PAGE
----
North Dakota needs a different approach to flaring

There is no question that energy production is important to North Dakota’s economy. Along with agriculture it is arguably the most impactful aspect of the state economy. It creates state revenue and it produces jobs. About this, there can be no reasonable debate.

The practice of flaring, however, needs to be examined and addressed by the state.

However, according to a recent report by the Associated Press, North Dakota oil drillers are falling far short of the state’s goals to limit the burning of excess natural gas at wellheads, five years after the state adopted the rules to reduce the wasteful and environmentally harmful practice.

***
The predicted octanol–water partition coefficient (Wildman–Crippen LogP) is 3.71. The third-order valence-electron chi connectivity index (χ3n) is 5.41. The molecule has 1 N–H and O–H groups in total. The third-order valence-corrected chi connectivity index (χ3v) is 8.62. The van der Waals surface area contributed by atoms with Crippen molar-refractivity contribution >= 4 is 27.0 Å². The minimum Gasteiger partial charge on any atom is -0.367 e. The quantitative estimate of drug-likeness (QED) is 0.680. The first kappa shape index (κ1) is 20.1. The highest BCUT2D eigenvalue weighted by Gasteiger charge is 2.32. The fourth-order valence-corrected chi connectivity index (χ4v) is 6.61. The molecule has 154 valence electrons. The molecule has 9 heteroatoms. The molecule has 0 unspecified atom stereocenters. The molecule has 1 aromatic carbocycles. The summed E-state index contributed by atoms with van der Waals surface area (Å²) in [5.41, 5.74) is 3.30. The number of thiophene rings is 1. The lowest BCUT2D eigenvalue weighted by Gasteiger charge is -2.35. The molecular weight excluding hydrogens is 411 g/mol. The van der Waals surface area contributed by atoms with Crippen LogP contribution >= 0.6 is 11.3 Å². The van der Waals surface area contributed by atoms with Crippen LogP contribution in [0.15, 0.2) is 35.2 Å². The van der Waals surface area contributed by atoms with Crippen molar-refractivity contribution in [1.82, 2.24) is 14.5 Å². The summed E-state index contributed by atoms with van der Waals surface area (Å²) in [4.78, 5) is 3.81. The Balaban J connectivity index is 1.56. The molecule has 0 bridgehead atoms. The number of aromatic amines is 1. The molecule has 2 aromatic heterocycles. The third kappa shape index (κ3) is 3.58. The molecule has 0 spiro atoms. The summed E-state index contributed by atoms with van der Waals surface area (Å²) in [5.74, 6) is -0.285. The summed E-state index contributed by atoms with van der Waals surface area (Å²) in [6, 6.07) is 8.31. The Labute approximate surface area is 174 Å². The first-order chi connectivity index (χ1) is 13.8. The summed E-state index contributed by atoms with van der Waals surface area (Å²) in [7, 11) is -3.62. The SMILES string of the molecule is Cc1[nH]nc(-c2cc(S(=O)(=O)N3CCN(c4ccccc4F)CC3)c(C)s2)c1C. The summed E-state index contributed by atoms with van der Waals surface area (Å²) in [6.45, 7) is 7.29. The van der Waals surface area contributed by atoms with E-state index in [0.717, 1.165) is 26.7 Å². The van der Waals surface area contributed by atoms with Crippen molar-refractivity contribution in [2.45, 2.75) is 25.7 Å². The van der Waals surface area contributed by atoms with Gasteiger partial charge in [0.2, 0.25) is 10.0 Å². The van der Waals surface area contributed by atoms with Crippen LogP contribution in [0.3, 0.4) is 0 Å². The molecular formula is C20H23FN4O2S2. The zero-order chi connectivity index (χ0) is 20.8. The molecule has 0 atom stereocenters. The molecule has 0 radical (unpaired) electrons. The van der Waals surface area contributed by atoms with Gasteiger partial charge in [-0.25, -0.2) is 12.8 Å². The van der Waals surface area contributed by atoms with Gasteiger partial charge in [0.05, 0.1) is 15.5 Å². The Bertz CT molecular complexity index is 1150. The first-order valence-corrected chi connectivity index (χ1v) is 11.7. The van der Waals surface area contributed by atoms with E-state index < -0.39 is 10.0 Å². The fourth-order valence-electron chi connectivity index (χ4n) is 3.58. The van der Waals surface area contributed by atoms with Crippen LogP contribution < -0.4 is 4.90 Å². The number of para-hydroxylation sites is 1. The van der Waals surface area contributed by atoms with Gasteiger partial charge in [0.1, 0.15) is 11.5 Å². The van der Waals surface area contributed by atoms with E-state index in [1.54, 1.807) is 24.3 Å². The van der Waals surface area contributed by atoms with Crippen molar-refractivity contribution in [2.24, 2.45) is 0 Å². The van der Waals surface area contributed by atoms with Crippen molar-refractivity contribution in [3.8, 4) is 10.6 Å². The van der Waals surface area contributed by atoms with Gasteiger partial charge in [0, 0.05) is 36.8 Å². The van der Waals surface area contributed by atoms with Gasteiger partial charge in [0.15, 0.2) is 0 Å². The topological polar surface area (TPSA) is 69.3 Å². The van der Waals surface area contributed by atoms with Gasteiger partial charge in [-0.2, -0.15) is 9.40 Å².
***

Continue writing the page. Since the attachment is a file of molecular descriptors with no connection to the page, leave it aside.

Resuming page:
Flaring is the practice of burning off natural gas that is produced as a byproduct of oil drilling. It’s an inevitable aspect of energy production.

Yet, North Dakota isn’t just failing to meet state-set standards and falling well short of natural averages, our energy production is increasing and it seems unlikely to meet national standards.

In 2014, when more than one-third of gas was being burned off, North Dakota began requiring oil companies to limit flaring to no more than 15 percent by 2016, and to 10 percent by 2020.The national average is less than one percent.

North Dakota has not met that standard. Furthermore, projections assert there will be more North Dakota energy production and we aren’t even really close to meeting the standards.

Energy is an essential component of our state economy – one of the reasons for our epic low unemployment.

But the state also needs to address the flaring issue an to add teeth to regulations, to demand compliance.

It’s the right thing to do.